As far as Apple devices are concerened; of the audience that use these devices for internet use; how many are consuming content thats relevant to Flash that cannot easilly be adapted to multiple delivery formats (i.e. youtubes video player)?

A question I have is why is Apple so reluctant in introducing Flash?
And wouldn’t it make sense for the user to control what plugins are installed on the device?

I’d like to quote something and highlight a point which I’ve advocated for a while.

Most World Wide Web content has been optimized for a workstation-style experience. A lot of this was due to pixel-perfect CSS designers. Many websites make alternate .mob sites to compensate. I think we’ll eventually agree that a WWW browser may work for the Web, but that Internet applications provide wider capability, a more sensitive design.

The above statement is true; most sites are primarilly targetted and built for PC’s and Macs; those who truely consider alternative devices (mobiles, games consoles and now the iPad) tend to deliver an alternate interface.

I think what we should be aiming towards are web sites, applications and services which are more sophisticated and can deliver content for different platforms in the most relevant way possible.

To use an example; I frequent a website called Digital Spy which is an entertainment website and forum. When using the PC or the Mac all is fine but when I use my Blackberry the UI is less than ideal, its a bit slow and I have to turn Javascript off as its ad funded and the ads can be intrusive.

I tried to view it on the PS3 not so long ago, and while the forum was usable it was less than ideal.

What would be nice is if they delivered two totally different versions of the site (the same content and functionality) but one which is highly optimized for the desktop user and one which is optimized for other devices such as smartphones.

Using a more elaborate example, lets say we’re building a web application that streams media on demand, say an online TV station, a fully fledged one; which I think we will start to see a lot of soon (and I mean more than the BBC IPlayer).

It makes sense to use Flash and Flash Media Server for this; there are a number of reasons why. For one the DRM solutions are powerful, the streaming mechanisms are good, you have full HD support and the interface can be a bit more geared in.

Now, the iPad or iPhone wouldn’t be much use, so it would make sense to have an alternate streaming mechanism for these devices (which supported their screens better, which supported the bandwidth better and which delivered in a format thats optimized for these devices).

This approach will make our industry and thus our careers more involved and more complex and will increase our overheads and in turn push prices for certain applications but I think thats just part & parcel of what is essentially the medium evolving and maturing.

I like the fact that you can use jQuery as an alternative for interactive interfaces and think HTML 5 looks promising, buts its not a holy grail as far as highly interactive content is concerened.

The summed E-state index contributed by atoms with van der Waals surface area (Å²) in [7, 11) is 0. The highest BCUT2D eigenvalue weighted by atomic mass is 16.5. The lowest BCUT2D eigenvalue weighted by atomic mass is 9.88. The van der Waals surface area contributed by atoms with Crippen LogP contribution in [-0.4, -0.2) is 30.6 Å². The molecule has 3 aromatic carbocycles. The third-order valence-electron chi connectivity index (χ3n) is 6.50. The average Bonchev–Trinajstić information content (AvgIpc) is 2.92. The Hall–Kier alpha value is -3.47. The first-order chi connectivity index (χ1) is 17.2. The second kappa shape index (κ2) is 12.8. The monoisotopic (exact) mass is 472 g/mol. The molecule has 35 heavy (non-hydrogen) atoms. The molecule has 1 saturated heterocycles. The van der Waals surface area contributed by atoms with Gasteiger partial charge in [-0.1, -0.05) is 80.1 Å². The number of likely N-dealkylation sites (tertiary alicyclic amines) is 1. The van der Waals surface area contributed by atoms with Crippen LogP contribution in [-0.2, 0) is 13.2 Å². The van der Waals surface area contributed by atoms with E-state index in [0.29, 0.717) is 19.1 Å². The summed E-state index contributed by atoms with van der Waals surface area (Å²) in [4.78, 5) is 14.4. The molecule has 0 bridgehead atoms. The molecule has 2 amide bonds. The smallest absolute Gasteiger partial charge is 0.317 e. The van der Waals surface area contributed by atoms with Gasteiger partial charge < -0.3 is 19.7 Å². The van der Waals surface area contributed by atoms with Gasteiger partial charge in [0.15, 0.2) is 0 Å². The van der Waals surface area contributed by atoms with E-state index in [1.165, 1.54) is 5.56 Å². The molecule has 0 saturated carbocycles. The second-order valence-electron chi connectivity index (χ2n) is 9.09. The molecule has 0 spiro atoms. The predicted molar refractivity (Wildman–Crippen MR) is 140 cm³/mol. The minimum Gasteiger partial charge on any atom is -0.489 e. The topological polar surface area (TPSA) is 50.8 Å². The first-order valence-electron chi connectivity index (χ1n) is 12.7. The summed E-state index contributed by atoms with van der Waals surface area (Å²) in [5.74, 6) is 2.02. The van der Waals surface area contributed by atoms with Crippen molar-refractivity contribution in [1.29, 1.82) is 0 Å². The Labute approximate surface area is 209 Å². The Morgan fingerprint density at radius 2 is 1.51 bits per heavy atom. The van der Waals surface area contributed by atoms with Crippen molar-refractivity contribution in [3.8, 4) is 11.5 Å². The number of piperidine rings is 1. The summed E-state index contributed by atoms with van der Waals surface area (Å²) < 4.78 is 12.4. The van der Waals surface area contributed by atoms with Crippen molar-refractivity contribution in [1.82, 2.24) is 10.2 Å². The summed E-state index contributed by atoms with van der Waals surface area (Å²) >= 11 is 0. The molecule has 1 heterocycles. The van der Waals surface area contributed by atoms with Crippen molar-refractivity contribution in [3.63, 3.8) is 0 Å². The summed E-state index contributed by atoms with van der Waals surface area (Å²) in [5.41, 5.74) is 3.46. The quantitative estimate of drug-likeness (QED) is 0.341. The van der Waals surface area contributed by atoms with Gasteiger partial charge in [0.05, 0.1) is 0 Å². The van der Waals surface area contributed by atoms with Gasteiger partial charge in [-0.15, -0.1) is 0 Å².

Flash has its benefits in this space and I think we’ll not see Flash die, but instead see it become more of a dedicated solution which has specific uses.

Such as:

  1. Prerecorded Broadcast content
  2. Live Broadcast content
  3. Live Communities (chat, webcams etc.)
  4. Games
  5. Certain social media

I also don’t think we should be using Apple as a benchmark; while their products are cool and popular they do tend to be all style and lack substance and user freedom. I think we should be seeing the internet and its full scope as the benchmark and each platform which accesses it as just that, a platform on which to deliver content to.

How you deliver that content should be dynamic; tailored for that device specifically. If technology A doesnt work with platform B then deliver to platform B with another technology which suits, dont cut platform A’s experience to suit B’s.

Another thing (posts getting long now, so this is it)…

A good developer (or studio) will investigate and use as many technologies as possible; to get the best end product out there. If a certain platform has strengths then utilise those strengths, if there are problems then find solutions to those problems.

i.e. the old flash and SEO/Accessibility debate, the good developers sought out and implemented very effective solutions to those problems, those are the traits of a good developer. But also a good developer won’t use irrelevant technologies but the best tech for the job.

That’s true and is sadly something a lot of the people from the anti-Flash crowd tend to forget. It is all fine to talk about how HTML5 may end up displacing Flash in the future but right now, Flash clearly is at an advantage when it comes to satisfying the needs of some people and HTML5 has a rather long way to go to get to the level that Flash is now.

Having HTML5 video is fine and all but that really is not as big a deal as it is being touted to be. There are also their share of problems such as limited browser support and the whole controversy about which codec to use. Just having HTML5 video is not going to replace Flash as Flash does far more than just video.